Wednesday, December 03, 2014

Pygmalion (1938)

Audiences familiar only with this classic George Bernard Shaw play through the musical adaptation MY FAIR LADY will probably be surprised by just how sharply funny this earlier 1938 screen version is. Minus the excess weight of the later musical, this adaptation -- directed by Anthony Asquith and Leslie Howard, who also stars as Higgins -- is a deftly paced, adroit comedy that perfectly captures the dry wit and emotional honesty of Shaw's play (even if it does use the revised, audience-pleasing ending that Shaw despised). With material this strong, it was only logical that the film should remain largely faithful to its celebrated source, though the script -- adapted by a team of writers including Shaw himself, W.P. Lipscomb and Cecil Lewis, with uncredited contributions from Ian Dalrymple, Anatole de Grunwald and Kay Walsh -- does open the play up a bit for the screen, adding new scenes such as Eliza's debut at the embassy ball, and never feels stagy or static, thanks to the skillful editing of David Lean.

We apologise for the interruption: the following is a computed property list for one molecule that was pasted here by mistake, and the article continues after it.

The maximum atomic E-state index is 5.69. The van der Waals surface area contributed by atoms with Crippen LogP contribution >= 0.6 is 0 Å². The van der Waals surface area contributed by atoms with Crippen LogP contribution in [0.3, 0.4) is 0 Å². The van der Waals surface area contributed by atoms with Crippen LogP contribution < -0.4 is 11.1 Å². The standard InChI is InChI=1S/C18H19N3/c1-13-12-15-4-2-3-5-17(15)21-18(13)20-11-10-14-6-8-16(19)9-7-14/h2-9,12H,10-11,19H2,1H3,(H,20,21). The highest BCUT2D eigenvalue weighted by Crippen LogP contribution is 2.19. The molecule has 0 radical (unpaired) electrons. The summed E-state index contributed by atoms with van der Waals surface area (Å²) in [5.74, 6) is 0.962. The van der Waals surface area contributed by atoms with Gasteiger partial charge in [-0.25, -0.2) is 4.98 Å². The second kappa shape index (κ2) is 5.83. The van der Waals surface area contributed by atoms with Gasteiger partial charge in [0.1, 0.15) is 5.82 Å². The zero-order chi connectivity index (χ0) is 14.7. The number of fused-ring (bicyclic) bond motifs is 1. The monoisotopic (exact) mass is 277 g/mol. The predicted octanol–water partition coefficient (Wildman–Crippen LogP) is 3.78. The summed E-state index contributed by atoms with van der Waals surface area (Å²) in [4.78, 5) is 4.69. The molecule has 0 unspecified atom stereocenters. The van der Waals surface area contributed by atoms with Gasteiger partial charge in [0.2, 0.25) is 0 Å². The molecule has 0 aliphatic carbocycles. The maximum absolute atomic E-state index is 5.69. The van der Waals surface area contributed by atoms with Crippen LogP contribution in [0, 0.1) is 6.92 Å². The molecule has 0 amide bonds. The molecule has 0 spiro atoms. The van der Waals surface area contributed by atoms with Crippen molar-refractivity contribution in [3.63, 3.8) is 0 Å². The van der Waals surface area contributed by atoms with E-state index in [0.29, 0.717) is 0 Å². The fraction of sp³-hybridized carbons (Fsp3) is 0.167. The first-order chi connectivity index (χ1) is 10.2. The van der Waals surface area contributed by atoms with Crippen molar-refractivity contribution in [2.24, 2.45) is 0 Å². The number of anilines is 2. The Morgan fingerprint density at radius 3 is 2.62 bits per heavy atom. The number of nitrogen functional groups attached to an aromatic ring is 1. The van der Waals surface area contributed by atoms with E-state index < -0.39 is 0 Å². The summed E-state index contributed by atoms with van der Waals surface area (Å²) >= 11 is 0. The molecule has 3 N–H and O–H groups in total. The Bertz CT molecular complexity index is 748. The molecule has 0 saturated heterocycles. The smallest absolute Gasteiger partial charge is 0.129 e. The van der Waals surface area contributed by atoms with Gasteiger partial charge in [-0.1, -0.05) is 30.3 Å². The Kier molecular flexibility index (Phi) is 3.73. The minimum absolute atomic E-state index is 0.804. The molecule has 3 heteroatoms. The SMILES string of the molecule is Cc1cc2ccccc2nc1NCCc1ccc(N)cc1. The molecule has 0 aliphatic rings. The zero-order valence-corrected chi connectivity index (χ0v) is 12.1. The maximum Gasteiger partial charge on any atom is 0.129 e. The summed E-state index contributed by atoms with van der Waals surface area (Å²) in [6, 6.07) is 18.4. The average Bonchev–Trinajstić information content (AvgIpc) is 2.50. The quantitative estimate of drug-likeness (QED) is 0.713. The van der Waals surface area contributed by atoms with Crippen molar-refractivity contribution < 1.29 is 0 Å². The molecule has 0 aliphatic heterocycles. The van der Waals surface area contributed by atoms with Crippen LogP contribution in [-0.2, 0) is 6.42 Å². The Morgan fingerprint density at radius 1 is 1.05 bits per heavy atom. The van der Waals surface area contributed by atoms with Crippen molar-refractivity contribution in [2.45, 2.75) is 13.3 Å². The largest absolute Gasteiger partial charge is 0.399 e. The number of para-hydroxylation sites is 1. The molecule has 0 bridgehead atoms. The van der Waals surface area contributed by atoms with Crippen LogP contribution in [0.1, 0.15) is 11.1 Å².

Wendy Hiller does a remarkable job at bringing out the humanity of the Eliza Doolittle character, delivering a surprisingly low-key interpretation of the role rather than slipping into broad caricature as Audrey Hepburn occasionally did in the later screen version. Leslie Howard as Higgins demonstrates again what a fine comic talent he was, a skill that he was not often able to exercise in his best-known Hollywood roles. He manages to make Higgins appropriately sympathetic without ever hitting a false note in his performance of the character. Scott Sunderland as Col. Pickering, Wilfrid Lawson as Doolittle, and Marie Lohr as Mrs. Higgins all provide fine support.

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